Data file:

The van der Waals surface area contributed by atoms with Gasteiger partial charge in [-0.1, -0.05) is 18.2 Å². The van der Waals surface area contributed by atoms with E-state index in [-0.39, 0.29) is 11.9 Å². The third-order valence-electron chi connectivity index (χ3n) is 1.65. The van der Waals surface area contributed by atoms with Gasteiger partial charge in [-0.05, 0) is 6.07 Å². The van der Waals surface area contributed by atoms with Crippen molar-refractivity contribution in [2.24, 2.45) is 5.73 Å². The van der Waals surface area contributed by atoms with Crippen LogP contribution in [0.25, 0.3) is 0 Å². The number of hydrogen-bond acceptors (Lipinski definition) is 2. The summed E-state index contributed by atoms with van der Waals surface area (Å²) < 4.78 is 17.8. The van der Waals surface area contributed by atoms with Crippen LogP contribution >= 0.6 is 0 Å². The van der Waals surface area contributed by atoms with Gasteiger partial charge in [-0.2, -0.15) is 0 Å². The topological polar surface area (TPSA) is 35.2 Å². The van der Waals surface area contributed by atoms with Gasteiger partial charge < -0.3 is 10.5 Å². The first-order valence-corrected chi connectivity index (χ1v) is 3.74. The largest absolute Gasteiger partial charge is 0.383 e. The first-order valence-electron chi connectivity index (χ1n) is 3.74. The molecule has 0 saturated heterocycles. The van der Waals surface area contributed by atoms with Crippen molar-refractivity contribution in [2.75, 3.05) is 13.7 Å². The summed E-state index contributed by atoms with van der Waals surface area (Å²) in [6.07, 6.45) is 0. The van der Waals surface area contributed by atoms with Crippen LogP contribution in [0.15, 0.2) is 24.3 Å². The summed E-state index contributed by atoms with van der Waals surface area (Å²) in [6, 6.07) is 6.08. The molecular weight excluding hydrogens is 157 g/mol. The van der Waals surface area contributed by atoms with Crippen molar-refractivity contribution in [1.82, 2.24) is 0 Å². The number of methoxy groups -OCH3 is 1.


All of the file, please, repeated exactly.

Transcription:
The van der Waals surface area contributed by atoms with Gasteiger partial charge in [-0.1, -0.05) is 18.2 Å². The van der Waals surface area contributed by atoms with E-state index in [-0.39, 0.29) is 11.9 Å². The third-order valence-electron chi connectivity index (χ3n) is 1.65. The van der Waals surface area contributed by atoms with Gasteiger partial charge in [-0.05, 0) is 6.07 Å². The van der Waals surface area contributed by atoms with Crippen molar-refractivity contribution in [2.24, 2.45) is 5.73 Å². The van der Waals surface area contributed by atoms with Crippen LogP contribution in [0.25, 0.3) is 0 Å². The number of hydrogen-bond acceptors (Lipinski definition) is 2. The summed E-state index contributed by atoms with van der Waals surface area (Å²) < 4.78 is 17.8. The van der Waals surface area contributed by atoms with Crippen LogP contribution >= 0.6 is 0 Å². The van der Waals surface area contributed by atoms with Gasteiger partial charge in [-0.2, -0.15) is 0 Å². The topological polar surface area (TPSA) is 35.2 Å². The van der Waals surface area contributed by atoms with Gasteiger partial charge < -0.3 is 10.5 Å². The first-order valence-corrected chi connectivity index (χ1v) is 3.74. The largest absolute Gasteiger partial charge is 0.383 e. The first-order valence-electron chi connectivity index (χ1n) is 3.74. The molecule has 0 saturated heterocycles. The van der Waals surface area contributed by atoms with Crippen molar-refractivity contribution in [2.75, 3.05) is 13.7 Å². The summed E-state index contributed by atoms with van der Waals surface area (Å²) in [6.07, 6.45) is 0. The van der Waals surface area contributed by atoms with Crippen LogP contribution in [0.15, 0.2) is 24.3 Å². The summed E-state index contributed by atoms with van der Waals surface area (Å²) in [6, 6.07) is 6.08. The molecular weight excluding hydrogens is 157 g/mol. The van der Waals surface area contributed by atoms with Crippen molar-refractivity contribution in [1.82, 2.24) is 0 Å². The number of methoxy groups -OCH3 is 1.